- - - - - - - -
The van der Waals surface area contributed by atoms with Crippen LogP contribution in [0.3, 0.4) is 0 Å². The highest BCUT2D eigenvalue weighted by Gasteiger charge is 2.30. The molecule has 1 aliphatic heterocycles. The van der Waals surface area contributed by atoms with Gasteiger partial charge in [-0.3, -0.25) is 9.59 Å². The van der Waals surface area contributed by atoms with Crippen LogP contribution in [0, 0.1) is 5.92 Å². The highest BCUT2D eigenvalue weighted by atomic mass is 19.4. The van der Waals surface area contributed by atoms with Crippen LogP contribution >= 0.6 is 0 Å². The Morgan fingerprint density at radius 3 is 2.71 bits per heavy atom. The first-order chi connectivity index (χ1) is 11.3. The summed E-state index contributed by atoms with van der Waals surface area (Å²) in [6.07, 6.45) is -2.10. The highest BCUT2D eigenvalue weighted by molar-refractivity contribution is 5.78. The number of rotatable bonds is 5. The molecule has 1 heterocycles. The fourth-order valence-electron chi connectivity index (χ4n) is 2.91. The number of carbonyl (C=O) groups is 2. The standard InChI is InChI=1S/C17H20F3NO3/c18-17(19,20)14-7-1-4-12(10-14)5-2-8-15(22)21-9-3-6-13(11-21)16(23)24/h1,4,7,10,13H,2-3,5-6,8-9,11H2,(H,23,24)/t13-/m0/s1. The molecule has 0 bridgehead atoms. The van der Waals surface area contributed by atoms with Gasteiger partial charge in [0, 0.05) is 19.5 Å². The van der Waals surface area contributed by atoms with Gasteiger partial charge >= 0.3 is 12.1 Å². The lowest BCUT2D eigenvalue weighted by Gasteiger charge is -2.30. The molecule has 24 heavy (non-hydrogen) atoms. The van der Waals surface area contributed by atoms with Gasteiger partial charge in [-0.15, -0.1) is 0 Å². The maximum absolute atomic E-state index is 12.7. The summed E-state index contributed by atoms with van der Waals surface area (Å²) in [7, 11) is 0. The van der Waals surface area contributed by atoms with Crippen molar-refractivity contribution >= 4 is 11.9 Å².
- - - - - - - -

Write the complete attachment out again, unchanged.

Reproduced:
The van der Waals surface area contributed by atoms with Crippen LogP contribution in [0.3, 0.4) is 0 Å². The highest BCUT2D eigenvalue weighted by Gasteiger charge is 2.30. The molecule has 1 aliphatic heterocycles. The van der Waals surface area contributed by atoms with Gasteiger partial charge in [-0.3, -0.25) is 9.59 Å². The van der Waals surface area contributed by atoms with Crippen LogP contribution in [0, 0.1) is 5.92 Å². The highest BCUT2D eigenvalue weighted by atomic mass is 19.4. The van der Waals surface area contributed by atoms with Crippen LogP contribution >= 0.6 is 0 Å². The Morgan fingerprint density at radius 3 is 2.71 bits per heavy atom. The first-order chi connectivity index (χ1) is 11.3. The summed E-state index contributed by atoms with van der Waals surface area (Å²) in [6.07, 6.45) is -2.10. The highest BCUT2D eigenvalue weighted by molar-refractivity contribution is 5.78. The number of rotatable bonds is 5. The molecule has 1 heterocycles. The fourth-order valence-electron chi connectivity index (χ4n) is 2.91. The number of carbonyl (C=O) groups is 2. The standard InChI is InChI=1S/C17H20F3NO3/c18-17(19,20)14-7-1-4-12(10-14)5-2-8-15(22)21-9-3-6-13(11-21)16(23)24/h1,4,7,10,13H,2-3,5-6,8-9,11H2,(H,23,24)/t13-/m0/s1. The molecule has 0 bridgehead atoms. The van der Waals surface area contributed by atoms with Gasteiger partial charge in [0, 0.05) is 19.5 Å². The van der Waals surface area contributed by atoms with Gasteiger partial charge >= 0.3 is 12.1 Å². The lowest BCUT2D eigenvalue weighted by Gasteiger charge is -2.30. The molecule has 24 heavy (non-hydrogen) atoms. The van der Waals surface area contributed by atoms with Gasteiger partial charge in [-0.15, -0.1) is 0 Å². The maximum absolute atomic E-state index is 12.7. The summed E-state index contributed by atoms with van der Waals surface area (Å²) in [7, 11) is 0. The van der Waals surface area contributed by atoms with Crippen molar-refractivity contribution >= 4 is 11.9 Å².